Accumulation of α-synuclein triggered by presynaptic dysfunction

In our recent study, we investigated the effects of SNARE dysfunction on endogenous αSyn using Snap25 S187A/S187A mutant mice [19]. These mice have homozygous knock-in gene encoding unphosphorylatable S187A-substituted SNAP-25. Snap25 S187A/S187A mutant mice present a concomitant reduction of neurotransmitter release, including serotonin and DA, from the amygdala, and develop convulsive seizures and anxiety-related behavior in general activity and light-and-dark preference tests [20]. We found that the mutant mice displayed a significant age-dependent change in the distribution of αSyn and its Ser129-phosphorylated form in abnormally hypertrophied glutamatergic nerve terminals in the striatum. Electron microscopic analysis revealed the atypically condensed synaptic vesicles with concomitant mislocalization of αSyn protein to the periactive zone in the glutamatergic nerve terminals (Figure 1). However, the Snap25 S187A/S187A mutant mice harbored no abnormalities in the nigrostriatal dopaminergic neurons [19]. Our results suggest that SNARE dysfunction is the initial trigger of mislocalization and accumulation of αSyn, and probably underlies the pathomechanism of α-synucleinopathies.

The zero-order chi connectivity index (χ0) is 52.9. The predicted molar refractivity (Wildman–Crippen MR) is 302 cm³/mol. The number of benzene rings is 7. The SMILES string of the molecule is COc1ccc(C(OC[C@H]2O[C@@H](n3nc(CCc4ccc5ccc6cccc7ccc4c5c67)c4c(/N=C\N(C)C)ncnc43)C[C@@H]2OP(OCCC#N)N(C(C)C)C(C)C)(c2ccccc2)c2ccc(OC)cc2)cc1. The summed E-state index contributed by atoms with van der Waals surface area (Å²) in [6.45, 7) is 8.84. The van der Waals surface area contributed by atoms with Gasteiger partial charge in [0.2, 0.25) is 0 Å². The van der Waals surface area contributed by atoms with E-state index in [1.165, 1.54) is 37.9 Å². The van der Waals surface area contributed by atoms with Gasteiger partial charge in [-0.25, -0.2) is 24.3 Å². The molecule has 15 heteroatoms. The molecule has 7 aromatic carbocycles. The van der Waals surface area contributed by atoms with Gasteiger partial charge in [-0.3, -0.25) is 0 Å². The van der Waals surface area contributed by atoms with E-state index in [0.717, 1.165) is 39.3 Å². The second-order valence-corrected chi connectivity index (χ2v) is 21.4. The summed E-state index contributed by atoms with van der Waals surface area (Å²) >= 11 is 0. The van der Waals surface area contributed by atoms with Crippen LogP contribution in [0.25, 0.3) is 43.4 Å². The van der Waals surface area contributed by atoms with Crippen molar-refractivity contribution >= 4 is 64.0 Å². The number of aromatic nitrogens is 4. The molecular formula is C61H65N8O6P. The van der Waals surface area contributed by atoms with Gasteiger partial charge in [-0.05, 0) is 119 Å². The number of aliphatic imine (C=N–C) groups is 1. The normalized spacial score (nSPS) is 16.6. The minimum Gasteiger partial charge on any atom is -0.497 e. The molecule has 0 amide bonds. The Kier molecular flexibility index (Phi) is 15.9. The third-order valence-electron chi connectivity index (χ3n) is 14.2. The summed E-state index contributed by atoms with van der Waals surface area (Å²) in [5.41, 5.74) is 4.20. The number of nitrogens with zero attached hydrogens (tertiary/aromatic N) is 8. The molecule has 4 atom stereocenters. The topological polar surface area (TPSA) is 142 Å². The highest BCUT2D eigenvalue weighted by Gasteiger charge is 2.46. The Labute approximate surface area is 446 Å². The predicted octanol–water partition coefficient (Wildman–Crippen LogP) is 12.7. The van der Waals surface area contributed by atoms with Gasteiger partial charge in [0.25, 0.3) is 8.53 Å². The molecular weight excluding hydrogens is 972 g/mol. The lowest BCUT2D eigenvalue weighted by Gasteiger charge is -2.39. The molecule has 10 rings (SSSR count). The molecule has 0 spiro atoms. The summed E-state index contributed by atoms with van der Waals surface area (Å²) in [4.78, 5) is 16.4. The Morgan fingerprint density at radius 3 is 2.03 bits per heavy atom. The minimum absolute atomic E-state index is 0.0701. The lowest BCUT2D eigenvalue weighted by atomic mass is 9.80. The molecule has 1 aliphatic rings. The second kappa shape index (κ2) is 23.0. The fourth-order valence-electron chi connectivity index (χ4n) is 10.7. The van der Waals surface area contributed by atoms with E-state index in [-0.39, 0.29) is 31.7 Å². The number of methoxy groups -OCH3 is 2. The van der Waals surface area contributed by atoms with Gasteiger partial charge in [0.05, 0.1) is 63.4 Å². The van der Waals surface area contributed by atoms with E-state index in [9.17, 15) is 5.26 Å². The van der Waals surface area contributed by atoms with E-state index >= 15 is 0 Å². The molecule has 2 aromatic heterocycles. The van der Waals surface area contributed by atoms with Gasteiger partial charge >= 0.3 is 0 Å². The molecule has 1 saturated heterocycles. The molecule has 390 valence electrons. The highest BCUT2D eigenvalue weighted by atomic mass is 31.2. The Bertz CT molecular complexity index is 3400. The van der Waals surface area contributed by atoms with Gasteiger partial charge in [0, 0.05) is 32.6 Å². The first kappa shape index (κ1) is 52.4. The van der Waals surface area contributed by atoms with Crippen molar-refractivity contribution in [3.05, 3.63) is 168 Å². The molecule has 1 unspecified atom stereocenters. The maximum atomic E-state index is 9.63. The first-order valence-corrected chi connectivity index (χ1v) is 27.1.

Figure 1

A hypothetical diagram showing enlarged presynaptic nerve terminals in SNAP-25 mutant mice. Normal presynaptic nerve terminals with uniform distribution of vesicles were observed in wild type mice while abnormally enlarged presynaptic nerve terminals with condensed synaptic vesicles and predominant localization of αSyn proteins in the periactive zones were found in SNAP-25 mutant mice, suggesting that SNARE dysfunction leads to presynaptic accumulation of endogenous αSyn and perturbations to the finely-tuned balance between exocytosis and endocytosis.

Effect of SNAP-25 dysfunction